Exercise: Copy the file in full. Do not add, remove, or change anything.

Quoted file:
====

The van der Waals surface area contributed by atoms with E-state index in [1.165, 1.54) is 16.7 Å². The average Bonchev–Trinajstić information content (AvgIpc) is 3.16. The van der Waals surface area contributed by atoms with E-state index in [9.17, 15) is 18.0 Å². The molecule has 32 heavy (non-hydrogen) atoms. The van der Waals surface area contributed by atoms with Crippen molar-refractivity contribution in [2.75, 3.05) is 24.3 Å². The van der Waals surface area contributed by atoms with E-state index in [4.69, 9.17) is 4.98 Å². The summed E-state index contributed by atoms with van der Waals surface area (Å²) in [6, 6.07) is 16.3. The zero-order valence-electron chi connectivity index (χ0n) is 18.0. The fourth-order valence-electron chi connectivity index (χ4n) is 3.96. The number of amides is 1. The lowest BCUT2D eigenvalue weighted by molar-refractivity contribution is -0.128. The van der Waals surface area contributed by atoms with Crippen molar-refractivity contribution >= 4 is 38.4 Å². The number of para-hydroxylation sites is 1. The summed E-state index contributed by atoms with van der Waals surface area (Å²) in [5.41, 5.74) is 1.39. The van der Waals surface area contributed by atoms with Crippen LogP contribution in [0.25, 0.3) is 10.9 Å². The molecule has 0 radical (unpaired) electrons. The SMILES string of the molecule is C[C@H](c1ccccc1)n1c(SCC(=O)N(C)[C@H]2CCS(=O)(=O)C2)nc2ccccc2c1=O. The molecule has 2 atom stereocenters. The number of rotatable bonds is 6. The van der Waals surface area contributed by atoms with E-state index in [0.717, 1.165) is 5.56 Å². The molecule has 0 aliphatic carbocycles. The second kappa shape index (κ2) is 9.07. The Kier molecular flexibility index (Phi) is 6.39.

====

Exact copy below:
The van der Waals surface area contributed by atoms with E-state index in [1.165, 1.54) is 16.7 Å². The average Bonchev–Trinajstić information content (AvgIpc) is 3.16. The van der Waals surface area contributed by atoms with E-state index in [9.17, 15) is 18.0 Å². The molecule has 32 heavy (non-hydrogen) atoms. The van der Waals surface area contributed by atoms with Crippen molar-refractivity contribution in [2.75, 3.05) is 24.3 Å². The van der Waals surface area contributed by atoms with E-state index in [4.69, 9.17) is 4.98 Å². The summed E-state index contributed by atoms with van der Waals surface area (Å²) in [6, 6.07) is 16.3. The zero-order valence-electron chi connectivity index (χ0n) is 18.0. The fourth-order valence-electron chi connectivity index (χ4n) is 3.96. The number of amides is 1. The lowest BCUT2D eigenvalue weighted by molar-refractivity contribution is -0.128. The van der Waals surface area contributed by atoms with Crippen molar-refractivity contribution >= 4 is 38.4 Å². The number of para-hydroxylation sites is 1. The summed E-state index contributed by atoms with van der Waals surface area (Å²) in [5.41, 5.74) is 1.39. The van der Waals surface area contributed by atoms with Crippen LogP contribution in [0.25, 0.3) is 10.9 Å². The molecule has 0 radical (unpaired) electrons. The SMILES string of the molecule is C[C@H](c1ccccc1)n1c(SCC(=O)N(C)[C@H]2CCS(=O)(=O)C2)nc2ccccc2c1=O. The molecule has 2 atom stereocenters. The number of rotatable bonds is 6. The van der Waals surface area contributed by atoms with E-state index in [0.717, 1.165) is 5.56 Å². The molecule has 0 aliphatic carbocycles. The second kappa shape index (κ2) is 9.07. The Kier molecular flexibility index (Phi) is 6.39.